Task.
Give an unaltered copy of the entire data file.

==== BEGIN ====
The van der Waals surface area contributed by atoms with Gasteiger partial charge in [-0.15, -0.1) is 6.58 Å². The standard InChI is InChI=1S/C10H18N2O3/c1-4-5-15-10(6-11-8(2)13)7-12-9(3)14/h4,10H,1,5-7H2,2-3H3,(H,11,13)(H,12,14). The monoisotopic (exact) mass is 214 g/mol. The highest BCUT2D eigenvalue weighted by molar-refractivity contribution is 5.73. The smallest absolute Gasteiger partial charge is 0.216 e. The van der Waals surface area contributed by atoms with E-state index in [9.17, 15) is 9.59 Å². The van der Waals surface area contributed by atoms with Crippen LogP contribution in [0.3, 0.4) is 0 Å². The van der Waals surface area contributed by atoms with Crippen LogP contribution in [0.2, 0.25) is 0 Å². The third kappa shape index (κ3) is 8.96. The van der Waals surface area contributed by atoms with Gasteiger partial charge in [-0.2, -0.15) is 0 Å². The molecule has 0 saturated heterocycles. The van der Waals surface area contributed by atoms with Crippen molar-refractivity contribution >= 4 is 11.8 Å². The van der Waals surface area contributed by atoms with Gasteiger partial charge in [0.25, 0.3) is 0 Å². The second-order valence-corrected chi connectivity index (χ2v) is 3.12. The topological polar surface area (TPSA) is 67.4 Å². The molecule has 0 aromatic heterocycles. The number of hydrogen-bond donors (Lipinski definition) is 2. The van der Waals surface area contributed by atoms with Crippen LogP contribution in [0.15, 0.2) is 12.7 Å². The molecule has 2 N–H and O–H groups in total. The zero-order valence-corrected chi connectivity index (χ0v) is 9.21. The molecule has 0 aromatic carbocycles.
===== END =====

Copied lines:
The van der Waals surface area contributed by atoms with Gasteiger partial charge in [-0.15, -0.1) is 6.58 Å². The standard InChI is InChI=1S/C10H18N2O3/c1-4-5-15-10(6-11-8(2)13)7-12-9(3)14/h4,10H,1,5-7H2,2-3H3,(H,11,13)(H,12,14). The monoisotopic (exact) mass is 214 g/mol. The highest BCUT2D eigenvalue weighted by molar-refractivity contribution is 5.73. The smallest absolute Gasteiger partial charge is 0.216 e. The van der Waals surface area contributed by atoms with E-state index in [9.17, 15) is 9.59 Å². The van der Waals surface area contributed by atoms with Crippen LogP contribution in [0.3, 0.4) is 0 Å². The van der Waals surface area contributed by atoms with Crippen LogP contribution in [0.2, 0.25) is 0 Å². The third kappa shape index (κ3) is 8.96. The van der Waals surface area contributed by atoms with Gasteiger partial charge in [-0.2, -0.15) is 0 Å². The molecule has 0 saturated heterocycles. The van der Waals surface area contributed by atoms with Crippen molar-refractivity contribution >= 4 is 11.8 Å². The van der Waals surface area contributed by atoms with Gasteiger partial charge in [0.25, 0.3) is 0 Å². The second-order valence-corrected chi connectivity index (χ2v) is 3.12. The topological polar surface area (TPSA) is 67.4 Å². The molecule has 0 aromatic heterocycles. The number of hydrogen-bond donors (Lipinski definition) is 2. The van der Waals surface area contributed by atoms with Crippen LogP contribution in [0.15, 0.2) is 12.7 Å². The molecule has 2 N–H and O–H groups in total. The zero-order valence-corrected chi connectivity index (χ0v) is 9.21. The molecule has 0 aromatic carbocycles.